A recent Maryland policy is making it even harder than it already is to parent from behind bars.
Starting this past November, visitors (adults and children alike) were banned from embracing their incarcerated loved ones at the beginning and during visitations (visitors are allowed a brief hug at the very end of a visit). The policy was instituted by the state’s department of corrections to reduce the risk that contraband would be passed between visitors and prisoners during visitation. According to one spokesman, more than 800 incidents were reported statewide over a two-year period.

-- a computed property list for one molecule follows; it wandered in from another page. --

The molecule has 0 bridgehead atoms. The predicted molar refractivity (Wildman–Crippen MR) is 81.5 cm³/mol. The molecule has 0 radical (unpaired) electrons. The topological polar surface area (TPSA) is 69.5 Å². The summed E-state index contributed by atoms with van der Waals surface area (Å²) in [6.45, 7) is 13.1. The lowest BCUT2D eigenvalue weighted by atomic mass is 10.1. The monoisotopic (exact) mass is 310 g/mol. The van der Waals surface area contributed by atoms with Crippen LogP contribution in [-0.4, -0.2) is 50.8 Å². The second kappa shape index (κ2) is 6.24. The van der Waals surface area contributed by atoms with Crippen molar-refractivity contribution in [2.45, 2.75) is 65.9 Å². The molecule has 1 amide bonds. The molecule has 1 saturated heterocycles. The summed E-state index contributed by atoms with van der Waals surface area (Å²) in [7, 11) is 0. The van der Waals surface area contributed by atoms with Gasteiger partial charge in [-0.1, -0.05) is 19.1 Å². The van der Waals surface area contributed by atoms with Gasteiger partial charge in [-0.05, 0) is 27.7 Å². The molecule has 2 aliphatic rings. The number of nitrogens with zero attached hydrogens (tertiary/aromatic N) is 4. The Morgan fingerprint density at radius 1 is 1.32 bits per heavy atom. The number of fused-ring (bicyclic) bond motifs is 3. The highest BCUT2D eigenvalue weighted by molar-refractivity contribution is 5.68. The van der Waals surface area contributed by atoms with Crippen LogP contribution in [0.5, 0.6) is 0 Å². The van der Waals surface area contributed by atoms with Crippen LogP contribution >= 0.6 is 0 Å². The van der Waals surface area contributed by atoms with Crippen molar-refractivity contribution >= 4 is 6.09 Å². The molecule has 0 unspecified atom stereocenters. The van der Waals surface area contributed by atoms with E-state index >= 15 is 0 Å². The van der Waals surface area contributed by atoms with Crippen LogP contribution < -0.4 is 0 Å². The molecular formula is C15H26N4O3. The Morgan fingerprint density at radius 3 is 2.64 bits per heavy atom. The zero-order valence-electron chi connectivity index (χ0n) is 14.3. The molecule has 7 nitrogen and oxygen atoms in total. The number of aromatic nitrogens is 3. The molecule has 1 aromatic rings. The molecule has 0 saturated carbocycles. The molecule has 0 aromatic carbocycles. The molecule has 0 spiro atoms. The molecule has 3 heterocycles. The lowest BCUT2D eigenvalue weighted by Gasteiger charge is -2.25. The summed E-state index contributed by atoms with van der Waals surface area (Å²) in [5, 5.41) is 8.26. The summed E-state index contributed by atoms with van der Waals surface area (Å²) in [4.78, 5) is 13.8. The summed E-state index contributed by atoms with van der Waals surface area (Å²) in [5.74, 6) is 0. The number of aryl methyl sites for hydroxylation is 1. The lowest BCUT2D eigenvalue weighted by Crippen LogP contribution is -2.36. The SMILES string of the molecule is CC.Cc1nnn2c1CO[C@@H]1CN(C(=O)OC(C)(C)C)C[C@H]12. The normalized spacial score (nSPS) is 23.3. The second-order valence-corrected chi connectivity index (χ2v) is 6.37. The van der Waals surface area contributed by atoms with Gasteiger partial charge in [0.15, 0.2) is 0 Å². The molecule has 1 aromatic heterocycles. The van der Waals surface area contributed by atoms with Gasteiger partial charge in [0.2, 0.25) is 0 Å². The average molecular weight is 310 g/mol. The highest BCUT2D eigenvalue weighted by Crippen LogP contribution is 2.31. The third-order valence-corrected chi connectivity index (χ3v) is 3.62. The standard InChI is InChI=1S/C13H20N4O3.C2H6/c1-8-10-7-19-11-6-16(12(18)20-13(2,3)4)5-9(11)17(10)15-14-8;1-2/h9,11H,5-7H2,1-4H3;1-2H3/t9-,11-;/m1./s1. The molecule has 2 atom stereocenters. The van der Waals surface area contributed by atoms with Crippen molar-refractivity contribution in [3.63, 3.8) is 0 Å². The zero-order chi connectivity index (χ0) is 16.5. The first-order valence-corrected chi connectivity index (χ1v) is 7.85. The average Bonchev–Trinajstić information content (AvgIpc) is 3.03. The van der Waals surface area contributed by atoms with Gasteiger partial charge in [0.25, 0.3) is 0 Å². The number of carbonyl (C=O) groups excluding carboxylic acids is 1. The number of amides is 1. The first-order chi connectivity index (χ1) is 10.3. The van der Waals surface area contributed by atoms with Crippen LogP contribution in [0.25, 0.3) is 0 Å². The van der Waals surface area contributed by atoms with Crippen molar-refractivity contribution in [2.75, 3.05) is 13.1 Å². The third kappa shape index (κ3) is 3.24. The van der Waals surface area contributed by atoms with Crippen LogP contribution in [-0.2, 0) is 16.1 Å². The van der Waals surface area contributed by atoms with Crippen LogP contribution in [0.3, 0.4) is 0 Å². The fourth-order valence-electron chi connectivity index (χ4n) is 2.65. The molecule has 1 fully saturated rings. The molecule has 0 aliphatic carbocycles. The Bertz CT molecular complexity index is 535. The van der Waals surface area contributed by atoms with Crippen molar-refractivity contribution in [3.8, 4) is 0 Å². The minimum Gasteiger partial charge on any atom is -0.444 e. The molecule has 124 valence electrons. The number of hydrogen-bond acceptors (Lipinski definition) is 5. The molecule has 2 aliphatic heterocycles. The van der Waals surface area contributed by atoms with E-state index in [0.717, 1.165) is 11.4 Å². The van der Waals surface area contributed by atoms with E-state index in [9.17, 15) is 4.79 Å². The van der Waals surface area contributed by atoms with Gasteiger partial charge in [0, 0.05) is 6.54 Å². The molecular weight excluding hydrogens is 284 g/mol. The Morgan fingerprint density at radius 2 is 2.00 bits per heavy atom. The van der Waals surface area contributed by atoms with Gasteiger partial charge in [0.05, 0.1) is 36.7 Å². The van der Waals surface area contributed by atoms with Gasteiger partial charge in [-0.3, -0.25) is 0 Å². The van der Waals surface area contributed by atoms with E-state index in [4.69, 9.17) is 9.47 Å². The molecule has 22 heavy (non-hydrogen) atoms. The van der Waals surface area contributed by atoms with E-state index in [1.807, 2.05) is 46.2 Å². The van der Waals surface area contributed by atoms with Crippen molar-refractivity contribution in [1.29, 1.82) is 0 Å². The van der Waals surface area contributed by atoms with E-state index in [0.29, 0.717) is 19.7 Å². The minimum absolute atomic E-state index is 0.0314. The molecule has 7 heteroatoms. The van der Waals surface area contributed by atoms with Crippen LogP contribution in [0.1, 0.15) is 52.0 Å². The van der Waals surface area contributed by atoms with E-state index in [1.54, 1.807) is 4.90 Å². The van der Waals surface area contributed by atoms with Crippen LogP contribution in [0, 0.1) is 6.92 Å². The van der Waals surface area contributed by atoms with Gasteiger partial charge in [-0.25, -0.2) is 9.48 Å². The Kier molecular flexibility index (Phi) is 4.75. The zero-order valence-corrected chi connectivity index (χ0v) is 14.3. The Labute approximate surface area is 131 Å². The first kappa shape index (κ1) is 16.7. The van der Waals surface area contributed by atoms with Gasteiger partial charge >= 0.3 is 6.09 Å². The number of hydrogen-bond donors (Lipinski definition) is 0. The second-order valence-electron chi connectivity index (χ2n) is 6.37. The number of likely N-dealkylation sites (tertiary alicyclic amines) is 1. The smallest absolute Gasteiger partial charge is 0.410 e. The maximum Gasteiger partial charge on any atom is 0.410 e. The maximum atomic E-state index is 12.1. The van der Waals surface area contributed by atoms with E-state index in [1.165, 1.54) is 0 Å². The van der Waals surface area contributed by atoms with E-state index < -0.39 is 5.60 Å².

While the new rule makes sense from a security perspective, it doesn’t seem to treat the human dynamic very delicately. At least, it doesn’t seem to give much weight to the impact on children.
“Inmates and adult visitors detest this rule, but at least they understand its restrictions. Small children can’t,” writes Kimberly Hricko, a Maryland prisoner and grandmother. “One look at the expression on their little faces reveals what they must be thinking: First she left me. Now she won’t hug me. Doesn’t Mommy love me anymore?”
Studies and common sense have shown that children who have regular contact and physical touch with their parents, even those who live in prison with the parents, do much better in life than those who don’t.
“Cracking down on contraband, though, shouldn’t require that family bonds become collateral damage,” adds Hricko.
Could there be a better way to cut down on security concerns than limiting family contact and putting already at-risk children at greater risk?